|• Total||3.92 sq mi (10.16 km2)|
|• Land||3.77 sq mi (9.75 km2)|
|• Water||0.15 sq mi (0.40 km2)|
|Elevation||705 ft (215 m)|
|• Density||656.13/sq mi (253.35/km2)|
|Time zone||UTC-5 (Eastern (EST))|
|• Summer (DST)||UTC-4 (EDT)|
|GNIS feature ID||1621003|
According to the United States Census Bureau, the city has a total area of 3.90 square miles (10.10 km2), of which 3.74 square miles (9.69 km2) is land and 0.16 square miles (0.41 km2) is water. including the Muskegon River, which runs through the town and is often used for canoe trips, tubing, and fishing. The county is considered part of West Michigan. Newaygo is part of the Roman Catholic Diocese of Grand Rapids.
The Muskegon River flows through the north side of the town.
Newaygo's recorded history goes back to the 1600s and the French coureur des bois (independent trappers) and, later, fur company voyageurs that travelled by canoe via the Muskegon River. It was ostensibly named after Chief Nuwagon, an Ojibwe leader who signed the Treaty of Saginaw in 1819, or for an Algonquian word meaning "much water". John Brooks came to harvest lumber in 1836, and was the town's first postmaster in 1847. Proximity to the river made it a center for floating logs to the mills in Muskegon during the lumber boom of the late 1800s.
|U.S. Decennial Census|
As of the census of 2010, there were 1,976 people, 786 households, and 502 families living in the city. The population density was 528.3 inhabitants per square mile (204.0/km2). There were 892 housing units at an average density of 238.5 per square mile (92.1/km2). The racial makeup of the city was 93.6% White, 0.9% African American, 1.2% Native American, 0.7% Asian, 0.1% Pacific Islander, 1.6% from other races, and 2.0% from two or more races. Hispanic or Latino of any race were 7.3% of the population.
There were 786 households, of which 36.8% had children under the age of 18 living with them, 39.7% were married couples living together, 20.2% had a female householder with no husband present, 3.9% had a male householder with no wife present, and 36.1% were non-families. 30.7% of all households were made up of individuals, and 14.7% had someone living alone who was 65 years of age or older. The average household size was 2.51 and the average family size was 3.10.
The median age in the city was 32.4 years. 29.3% of residents were under the age of 18; 10.5% were between the ages of 18 and 24; 24.7% were from 25 to 44; 21.3% were from 45 to 64; and 14.2% were 65 years of age or older. The gender makeup of the city was 46.1% male and 53.9% female.
As of the census of 2000, there were 1,670 people, 620 households, and 450 families living in the city. The population density was 501.2 per square mile (193.6/km2). There were 707 housing units at an average density of 212.2 per square mile (82.0/km2). The racial makeup of the city was 95.87% White, 0.24% African American, 0.24% Native American, 0.12% Asian, 2.34% from other races, and 1.20% from two or more races. Hispanic or Latino of any race were 4.79% of the population.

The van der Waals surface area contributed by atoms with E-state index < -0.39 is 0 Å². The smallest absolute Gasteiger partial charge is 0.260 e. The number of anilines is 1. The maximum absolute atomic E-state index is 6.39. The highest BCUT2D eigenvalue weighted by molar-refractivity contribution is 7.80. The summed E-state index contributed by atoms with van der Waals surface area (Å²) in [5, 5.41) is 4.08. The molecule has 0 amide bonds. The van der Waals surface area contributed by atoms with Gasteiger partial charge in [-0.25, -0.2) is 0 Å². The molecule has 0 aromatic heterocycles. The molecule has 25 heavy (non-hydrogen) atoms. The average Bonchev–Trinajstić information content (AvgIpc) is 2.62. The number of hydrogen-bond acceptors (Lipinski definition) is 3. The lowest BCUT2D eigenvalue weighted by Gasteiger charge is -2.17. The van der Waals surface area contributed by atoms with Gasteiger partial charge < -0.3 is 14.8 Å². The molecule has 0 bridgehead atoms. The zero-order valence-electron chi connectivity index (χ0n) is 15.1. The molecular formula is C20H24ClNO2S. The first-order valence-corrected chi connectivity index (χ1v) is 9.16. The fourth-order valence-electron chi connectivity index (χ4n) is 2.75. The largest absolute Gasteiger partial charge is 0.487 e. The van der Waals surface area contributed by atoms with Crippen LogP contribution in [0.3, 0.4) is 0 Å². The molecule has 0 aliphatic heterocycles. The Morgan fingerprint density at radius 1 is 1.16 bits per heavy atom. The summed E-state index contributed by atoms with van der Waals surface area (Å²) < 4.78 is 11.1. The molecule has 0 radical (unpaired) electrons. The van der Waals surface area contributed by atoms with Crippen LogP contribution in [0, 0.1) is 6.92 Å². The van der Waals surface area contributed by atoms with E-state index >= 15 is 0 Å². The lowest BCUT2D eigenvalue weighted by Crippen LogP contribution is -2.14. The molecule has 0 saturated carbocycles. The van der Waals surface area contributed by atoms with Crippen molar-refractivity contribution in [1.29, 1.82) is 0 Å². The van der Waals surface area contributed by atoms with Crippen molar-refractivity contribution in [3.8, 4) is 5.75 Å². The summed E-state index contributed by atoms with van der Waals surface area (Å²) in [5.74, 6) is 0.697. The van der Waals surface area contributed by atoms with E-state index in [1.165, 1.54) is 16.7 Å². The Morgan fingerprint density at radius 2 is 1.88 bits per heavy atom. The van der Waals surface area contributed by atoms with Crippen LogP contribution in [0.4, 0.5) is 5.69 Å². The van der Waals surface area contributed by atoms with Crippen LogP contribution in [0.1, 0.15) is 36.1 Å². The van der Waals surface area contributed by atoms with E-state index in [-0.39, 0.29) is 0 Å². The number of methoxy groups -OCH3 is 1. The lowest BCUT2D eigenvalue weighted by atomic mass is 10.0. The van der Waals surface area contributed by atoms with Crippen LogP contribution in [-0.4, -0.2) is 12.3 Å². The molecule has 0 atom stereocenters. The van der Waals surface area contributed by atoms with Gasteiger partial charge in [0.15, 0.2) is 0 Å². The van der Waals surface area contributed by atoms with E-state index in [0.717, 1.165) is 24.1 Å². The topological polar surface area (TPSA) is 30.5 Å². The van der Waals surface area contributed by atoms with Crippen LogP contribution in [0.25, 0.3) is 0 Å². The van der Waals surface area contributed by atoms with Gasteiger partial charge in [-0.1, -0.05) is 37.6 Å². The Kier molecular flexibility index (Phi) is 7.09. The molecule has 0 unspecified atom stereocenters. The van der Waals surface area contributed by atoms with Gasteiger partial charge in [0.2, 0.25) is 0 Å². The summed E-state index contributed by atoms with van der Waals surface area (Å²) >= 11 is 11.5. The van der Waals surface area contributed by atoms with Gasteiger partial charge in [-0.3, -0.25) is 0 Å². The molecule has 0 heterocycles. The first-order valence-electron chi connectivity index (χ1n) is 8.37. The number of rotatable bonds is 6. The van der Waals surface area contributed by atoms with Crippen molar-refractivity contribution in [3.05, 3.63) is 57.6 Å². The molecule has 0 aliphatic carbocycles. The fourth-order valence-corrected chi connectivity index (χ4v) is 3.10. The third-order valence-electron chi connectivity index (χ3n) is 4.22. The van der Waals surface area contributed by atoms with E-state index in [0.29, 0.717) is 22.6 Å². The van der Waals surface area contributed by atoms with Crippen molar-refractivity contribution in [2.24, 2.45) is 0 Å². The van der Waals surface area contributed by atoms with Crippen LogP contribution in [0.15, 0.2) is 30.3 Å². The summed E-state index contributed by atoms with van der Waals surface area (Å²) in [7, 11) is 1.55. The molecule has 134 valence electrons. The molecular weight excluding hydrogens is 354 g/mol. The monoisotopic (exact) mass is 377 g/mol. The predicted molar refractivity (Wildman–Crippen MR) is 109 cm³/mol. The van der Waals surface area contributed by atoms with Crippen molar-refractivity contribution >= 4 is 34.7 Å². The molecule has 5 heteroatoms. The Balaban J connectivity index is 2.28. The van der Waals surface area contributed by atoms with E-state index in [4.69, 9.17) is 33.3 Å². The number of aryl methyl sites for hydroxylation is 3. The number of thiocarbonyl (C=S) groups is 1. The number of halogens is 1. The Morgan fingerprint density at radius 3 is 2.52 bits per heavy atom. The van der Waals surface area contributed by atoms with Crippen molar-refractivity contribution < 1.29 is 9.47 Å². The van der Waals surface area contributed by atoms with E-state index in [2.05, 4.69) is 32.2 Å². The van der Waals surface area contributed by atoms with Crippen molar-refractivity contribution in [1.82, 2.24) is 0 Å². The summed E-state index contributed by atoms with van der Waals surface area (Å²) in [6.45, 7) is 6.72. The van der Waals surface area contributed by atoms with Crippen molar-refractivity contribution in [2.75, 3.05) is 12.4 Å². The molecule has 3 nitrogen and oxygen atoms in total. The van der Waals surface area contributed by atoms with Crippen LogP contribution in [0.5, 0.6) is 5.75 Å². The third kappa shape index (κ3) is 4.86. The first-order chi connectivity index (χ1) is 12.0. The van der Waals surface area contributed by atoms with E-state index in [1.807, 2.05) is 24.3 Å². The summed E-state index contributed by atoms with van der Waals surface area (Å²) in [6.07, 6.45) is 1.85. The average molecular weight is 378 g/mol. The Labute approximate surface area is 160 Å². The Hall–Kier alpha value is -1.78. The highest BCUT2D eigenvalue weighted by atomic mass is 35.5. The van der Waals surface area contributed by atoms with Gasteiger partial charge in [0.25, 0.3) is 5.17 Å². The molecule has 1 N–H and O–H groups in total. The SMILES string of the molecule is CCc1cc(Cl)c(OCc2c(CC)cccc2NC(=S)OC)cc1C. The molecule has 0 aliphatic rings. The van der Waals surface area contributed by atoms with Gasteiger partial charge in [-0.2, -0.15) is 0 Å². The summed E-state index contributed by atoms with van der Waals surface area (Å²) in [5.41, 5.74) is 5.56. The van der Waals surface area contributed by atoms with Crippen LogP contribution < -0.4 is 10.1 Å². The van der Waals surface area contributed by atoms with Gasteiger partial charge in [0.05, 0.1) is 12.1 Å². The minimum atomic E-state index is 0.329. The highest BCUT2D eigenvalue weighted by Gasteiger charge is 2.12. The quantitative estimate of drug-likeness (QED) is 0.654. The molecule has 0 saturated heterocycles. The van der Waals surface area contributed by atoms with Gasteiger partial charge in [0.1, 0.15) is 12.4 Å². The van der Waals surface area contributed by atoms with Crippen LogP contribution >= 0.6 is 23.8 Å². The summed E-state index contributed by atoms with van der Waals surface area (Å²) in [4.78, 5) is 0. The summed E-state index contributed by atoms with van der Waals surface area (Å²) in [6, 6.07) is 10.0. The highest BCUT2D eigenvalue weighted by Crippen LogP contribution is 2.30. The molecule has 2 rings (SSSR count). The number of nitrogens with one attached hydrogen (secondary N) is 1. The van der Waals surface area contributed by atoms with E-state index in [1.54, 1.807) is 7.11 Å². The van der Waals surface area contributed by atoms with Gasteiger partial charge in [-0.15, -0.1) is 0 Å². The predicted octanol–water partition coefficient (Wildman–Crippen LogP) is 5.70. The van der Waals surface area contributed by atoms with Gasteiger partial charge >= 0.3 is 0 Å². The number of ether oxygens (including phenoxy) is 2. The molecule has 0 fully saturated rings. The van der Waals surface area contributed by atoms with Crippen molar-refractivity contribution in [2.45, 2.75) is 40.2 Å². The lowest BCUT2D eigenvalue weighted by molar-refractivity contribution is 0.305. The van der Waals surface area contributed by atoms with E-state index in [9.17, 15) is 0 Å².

There were 620 households, out of which 41.6% had children under the age of 18 living with them, 50.8% were married couples living together, 17.9% had a female householder with no husband present, and 27.4% were non-families. 23.7% of all households were made up of individuals, and 7.7% had someone living alone who was 65 years of age or older. The average household size was 2.69 and the average family size was 3.16.
In the city, the population was spread out, with 33.1% under the age of 18, 10.7% from 18 to 24, 26.1% from 25 to 44, 18.6% from 45 to 64, and 11.5% who were 65 years of age or older. The median age was 30 years. For every 100 females, there were 89.1 males. For every 100 females age 18 and over, there were 84.9 males.
The median income for a household in the city was $32,273, and the median income for a family was $36,023. Males had a median income of $32,763 versus $21,385 for females. The per capita income for the city was $14,643. About 15.2% of families and 16.5% of the population were below the poverty line, including 22.5% of those under age 18 and 6.3% of those age 65 or over.
- Ella H. Brockway Avann (born 1853), educator
- Roy Bargy, composer and pianist
- Joe Berger, lineman with the Minnesota Vikings of the NFL
- Jack Nitzsche, musician and arranger
- Bertha Yerex Whitman, architect
- "2020 U.S. Gazetteer Files". United States Census Bureau. Retrieved May 21, 2022.
- "U.S. Census website". United States Census Bureau. Retrieved 2008-01-31.
- "US Board on Geographic Names". United States Geological Survey. 2007-10-25. Retrieved 2008-01-31.
- "US Gazetteer files 2010". United States Census Bureau. Archived from the original on 2012-01-25. Retrieved 2012-11-25.
- Diocese of Grand Rapids, Michigan. Archived 2008-03-03 at the Wayback Machine
- "Bibliography on Newaygo County". Clarke Historical Library, Central Michigan University. Retrieved January 20, 2013.
- Michigan government on county names
- "Census of Population and Housing". Census.gov. Retrieved June 4, 2015.
- "U.S. Census website". United States Census Bureau. Retrieved 2012-11-25.
- Climate Summary